JavaScript Use and Functions

Javascript is structured and interpreted object-oriented language. JavaScript gives you access to the entire Web page. You can modify properties of the page or any element of the page. You can also create new documents or update parts of a form.
JavaScript is designed to be easy to learn and convenient to use by almost anyone who seeks to create dynamic Web pages and client-side checking of input forms.
Moreover, keeping this thing in mind, the authors of JavaScript have provided you, the programmer, with many built-in objects. These built-in objects are available through both the client-side JavaScript and through LiveWire.

Before JavaScript, the process of creating and validating information that a user entered via a form depended heavily on sending and receiving information from a server-side CGI script. A CGI possibly used for creating the actual form, validating the information and sending a response back to the user confirming that the information sent successfully.
Moreover, now by using JavaScript, you can place much of the work on the client-side, which can reduce the connection times between the client and the server dramatically. Regarding validating form information, you do this by allowing the script to inspect the contents of each field that the user has entered and presented an alert to the user if the information does not meet some specific requirements like too many characters or if the field is empty.
Although Javascript does not force you to declare or initialize variables before you begin function statements, it is often very useful to do so.It allows you to document the purpose of each variable.
When you return to a function six months after you wrote it, you may not remember what the variable count does, unless you explicitly document it as // array index variable.However, if you explicitly declare each variable, then you have the opportunity to initialize them to some significant default value.

Functions, particularly ones that carry out critical tasks like opening windows, should always check to see if their parameters are valid. It usually involves making sure that they are the correct type and are within some expected range.Then, we need routines to determine if the parameters are valid. Strings are relatively safe as parameters, but numbers and booleans are not.
It is because JavaScript often converts a non-string, such as 5, to the corresponding string "5," but it only converts to numerical or boolean values if it can. If a string parameter is specified as the number 5, no error occurs, because the numerical value 5 and the string "5" may freely convert to one another. If a statistical parameter specified as the string "Five," an error very definitely occurs, because JavaScript does not know how to convert that string to a number.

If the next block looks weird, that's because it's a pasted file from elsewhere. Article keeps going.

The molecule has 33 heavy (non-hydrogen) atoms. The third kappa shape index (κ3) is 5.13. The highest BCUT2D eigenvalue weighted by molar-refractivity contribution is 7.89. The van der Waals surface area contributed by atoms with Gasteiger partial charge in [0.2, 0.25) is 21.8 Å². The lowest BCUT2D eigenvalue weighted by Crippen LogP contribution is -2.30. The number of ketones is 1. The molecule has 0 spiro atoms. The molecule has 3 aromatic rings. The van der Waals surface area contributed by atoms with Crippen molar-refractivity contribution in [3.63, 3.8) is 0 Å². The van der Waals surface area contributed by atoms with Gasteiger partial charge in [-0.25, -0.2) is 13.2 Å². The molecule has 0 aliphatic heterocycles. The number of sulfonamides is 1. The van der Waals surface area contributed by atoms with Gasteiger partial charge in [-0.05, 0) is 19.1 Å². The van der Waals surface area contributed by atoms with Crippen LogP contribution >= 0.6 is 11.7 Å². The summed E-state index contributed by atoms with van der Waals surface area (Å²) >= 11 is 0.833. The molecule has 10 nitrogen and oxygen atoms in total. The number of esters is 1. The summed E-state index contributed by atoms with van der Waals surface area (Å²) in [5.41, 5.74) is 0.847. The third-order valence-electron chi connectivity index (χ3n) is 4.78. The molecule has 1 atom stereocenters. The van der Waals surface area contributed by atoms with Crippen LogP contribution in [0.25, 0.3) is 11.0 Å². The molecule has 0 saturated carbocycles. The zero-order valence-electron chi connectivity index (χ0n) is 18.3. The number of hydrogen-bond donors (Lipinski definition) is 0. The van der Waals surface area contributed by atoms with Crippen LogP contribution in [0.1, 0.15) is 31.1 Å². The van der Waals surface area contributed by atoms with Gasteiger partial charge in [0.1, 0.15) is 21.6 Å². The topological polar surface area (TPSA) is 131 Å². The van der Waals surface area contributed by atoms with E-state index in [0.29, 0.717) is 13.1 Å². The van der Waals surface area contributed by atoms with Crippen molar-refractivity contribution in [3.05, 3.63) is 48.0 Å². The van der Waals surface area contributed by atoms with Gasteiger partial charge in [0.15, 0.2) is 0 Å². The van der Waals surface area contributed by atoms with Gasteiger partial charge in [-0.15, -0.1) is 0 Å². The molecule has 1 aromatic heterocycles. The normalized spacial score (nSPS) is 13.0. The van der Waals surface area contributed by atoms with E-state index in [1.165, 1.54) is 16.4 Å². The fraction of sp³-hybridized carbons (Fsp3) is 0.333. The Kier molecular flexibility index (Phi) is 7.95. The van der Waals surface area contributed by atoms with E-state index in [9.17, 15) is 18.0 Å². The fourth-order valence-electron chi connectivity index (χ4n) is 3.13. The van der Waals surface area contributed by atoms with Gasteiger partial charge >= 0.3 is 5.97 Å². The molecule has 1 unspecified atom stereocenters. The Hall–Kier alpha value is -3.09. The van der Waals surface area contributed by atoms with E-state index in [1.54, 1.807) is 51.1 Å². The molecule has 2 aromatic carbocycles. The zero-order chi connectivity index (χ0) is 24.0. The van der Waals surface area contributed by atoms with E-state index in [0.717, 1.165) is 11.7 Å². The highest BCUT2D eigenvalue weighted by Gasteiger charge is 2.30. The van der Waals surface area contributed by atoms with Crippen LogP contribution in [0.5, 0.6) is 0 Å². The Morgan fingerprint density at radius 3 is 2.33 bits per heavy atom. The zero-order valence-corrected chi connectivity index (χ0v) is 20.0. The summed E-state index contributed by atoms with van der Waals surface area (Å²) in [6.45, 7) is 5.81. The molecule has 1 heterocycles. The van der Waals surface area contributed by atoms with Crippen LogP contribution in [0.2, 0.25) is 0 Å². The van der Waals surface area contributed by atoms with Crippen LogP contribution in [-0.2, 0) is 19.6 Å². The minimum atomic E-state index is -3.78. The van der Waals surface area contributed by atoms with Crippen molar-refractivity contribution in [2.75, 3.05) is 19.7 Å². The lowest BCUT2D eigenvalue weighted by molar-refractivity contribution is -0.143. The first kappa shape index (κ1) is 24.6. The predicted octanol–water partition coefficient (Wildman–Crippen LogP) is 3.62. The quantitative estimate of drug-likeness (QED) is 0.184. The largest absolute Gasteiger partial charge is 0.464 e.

Detect Visitor's Browser

<script type="text/javascript">
var ie7 = (document.all && !window.opera && window.XMLHttpRequest) ? true : false;
if (ie7==true)
document.write( "Is IE7" );
document.write( "Is NOT IE7" );
Using object detection
Object detection is more reliable than browser detection.
Object detection means checking for the existence of a method or property rather than checking for the browser.
However, in object detection, you check for the availability of XMLHttpRequest, and if it is available we create an object of it, else we try for the other.
"if(window.XMLHttpRequest) {
req = new XMLHttpRequest();
req = new ActiveXObject('MSXML2.XMLHTTP');
try {
    req = new ActiveXObject('Microsoft.XMLHTTP');
    return false;
Set Cursor to Empty Field in Login Form
"if (document.yourform.fieldname.value == "") {
alert("You have not filledin this field.");
if(document.all || document.getElementByID){ = "pink";
return false;
use this
JavaScript onChange function

The onChange javascript function for selectBox supported by both Internet Explorer and Mozilla Firebox
<select name="selectedPartNumber" onchange="javascript:goSelected(a);">
Redirect Using JavaScript
<script language="javascript">
function CountDown( )
var current = document.getElementById('CountDown').innerHTML;
var next = current – 1;
document.getElementById('CountDown').innerHTML = next ;
if( next == 0 )
window.location.href = ';;
setTimeout( "CountDown()", 1000 );

<body onload="CountDown( );">
Redirecting in <span id="CountDown">5</span>
Displaying Picture Dynamically

Display a pattern ID (text) directly above or under the picture.
1. Get a "pointer" to the HTML element you want to change (let's say it is a div)
2. You set the innerHTML to the new value.
"<div id="PatternID"> 111 </div>
var obj = document.getElementById("PatternID");
if (obj != null)
obj.innerHTML = "222";"



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I'm Communication Director with SCPL. Our goal is to deliver the most accurate information possible based on the needs of the majority of website owners and developers, and Ananova reports deliver the most reliable indicators of web host performance. -

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